Christmas in Antigua
One really nice things about the town is that art is something that everyone does, definitely not an esoteric pastime of a small elite. This becomes very clear in the lead-up to Christmas, when every church in town features a lovingly crafted Nascimiento or nativity scene, designed and constructed by the congregation. These are stunning and elaborate affairs, and we spent a happy evening touring them. Another manifestation of this public creativity are the many processions that move around town at this time of year, featuring more creations, this time floats, as well as hordes of people, torches and music. It's a lot of fun.
We passed Christmas with the Soto family, who have been our hosts throughout our tuition. The classic Guatemalan Christmas involves staying up until midnight on Christmas Eve, then opening your presents. It might sound like this would make it hard to keep the kids amused, but in fact there's plenty to do. First, you've probably made about a hundred tamales in advance, and you can expect a steady stream of visiting friends and relations throughout the evening who will arrive to scoff them. They're made from maize corn wrapped in banana leaves, along with various other ingredients according to someone's grandmother's secret recipe. Opinions differ on them: Jan, for example, quite likes them.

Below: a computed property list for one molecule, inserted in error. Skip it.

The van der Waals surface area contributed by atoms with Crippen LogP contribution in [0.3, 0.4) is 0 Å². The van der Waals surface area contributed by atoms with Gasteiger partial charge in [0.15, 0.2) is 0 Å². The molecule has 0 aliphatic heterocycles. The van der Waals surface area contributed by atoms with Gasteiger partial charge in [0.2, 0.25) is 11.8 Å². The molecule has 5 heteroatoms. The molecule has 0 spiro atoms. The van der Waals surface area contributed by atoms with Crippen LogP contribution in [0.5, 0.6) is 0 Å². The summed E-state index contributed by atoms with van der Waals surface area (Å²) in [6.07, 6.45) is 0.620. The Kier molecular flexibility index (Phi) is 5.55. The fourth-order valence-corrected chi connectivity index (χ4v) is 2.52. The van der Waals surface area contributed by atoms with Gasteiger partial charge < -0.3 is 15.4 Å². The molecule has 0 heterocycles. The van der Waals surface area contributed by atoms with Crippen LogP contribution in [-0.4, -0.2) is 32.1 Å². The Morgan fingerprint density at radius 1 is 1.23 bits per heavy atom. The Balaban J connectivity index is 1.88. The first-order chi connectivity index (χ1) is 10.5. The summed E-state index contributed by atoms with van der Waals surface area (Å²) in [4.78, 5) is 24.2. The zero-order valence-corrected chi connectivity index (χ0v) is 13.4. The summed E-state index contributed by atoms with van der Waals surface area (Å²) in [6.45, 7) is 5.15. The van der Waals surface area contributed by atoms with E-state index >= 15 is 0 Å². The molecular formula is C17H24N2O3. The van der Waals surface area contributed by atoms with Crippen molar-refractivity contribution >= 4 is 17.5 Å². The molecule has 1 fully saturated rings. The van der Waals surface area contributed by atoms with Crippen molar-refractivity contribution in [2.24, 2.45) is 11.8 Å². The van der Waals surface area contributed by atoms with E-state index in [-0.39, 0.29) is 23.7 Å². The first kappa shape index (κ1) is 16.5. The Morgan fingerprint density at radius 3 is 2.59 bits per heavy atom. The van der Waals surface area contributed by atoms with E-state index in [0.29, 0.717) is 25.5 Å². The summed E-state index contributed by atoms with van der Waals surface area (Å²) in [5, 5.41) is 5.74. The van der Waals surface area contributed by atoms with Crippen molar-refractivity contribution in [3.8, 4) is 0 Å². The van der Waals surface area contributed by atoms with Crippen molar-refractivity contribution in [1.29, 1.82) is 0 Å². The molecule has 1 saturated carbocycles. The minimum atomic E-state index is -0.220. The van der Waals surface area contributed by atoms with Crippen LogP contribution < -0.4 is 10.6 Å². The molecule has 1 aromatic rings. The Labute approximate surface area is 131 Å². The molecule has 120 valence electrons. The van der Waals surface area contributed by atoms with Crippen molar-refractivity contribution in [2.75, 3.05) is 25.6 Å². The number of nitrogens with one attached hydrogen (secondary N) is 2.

The second diversion is fireworks. As a good citizen, you should really have bought at least a few hundred firecrackers, and the good parent is out on the street at regular intervals with children, teaching them how to light and throw (in that order!) fireworks. They cheerfully acknowledge the danger and the number of handless kids that this creates, but they don't actually stop doing it.
Finally, midnight arrives. This is the cue to bring out the really big fireworks that you've been holding back. Big in this context means loud, as opposed to pretty. Then the presents are opened, the adults drink a toast, scoff yet more tamales, and everyone turns in.
Christmas Day dawned bright and early, and we leapt out of bed about five hours later. We said our last fond farewells to the family Soto, who have been more hospitable to us than we'd dreamed possible. And we moved off to spend two nights at the far end of town, in a (by our recent standards) rather upmarket hotel with hot water and cable TV. 36 hours and five films later, we were heading away from Antigua.
Our next stop was El Salvador. However, this was a brief encounter, brought on entirely by the vagaries of Guatemalan bureaucracy. Although we are allowed to spend ninety days in the country at a stretch, our car is only allowed thirty. So, it was off to the border for a new permit. That's about a five hour round trip for a piece of paper. This is about as ludicrous as it gets.
(click thumbnails for a larger picture) |
Bus, Antigua Guatemala
Public washing facility, Antigua Guatemala
Don Pedro Alvarado Spanish School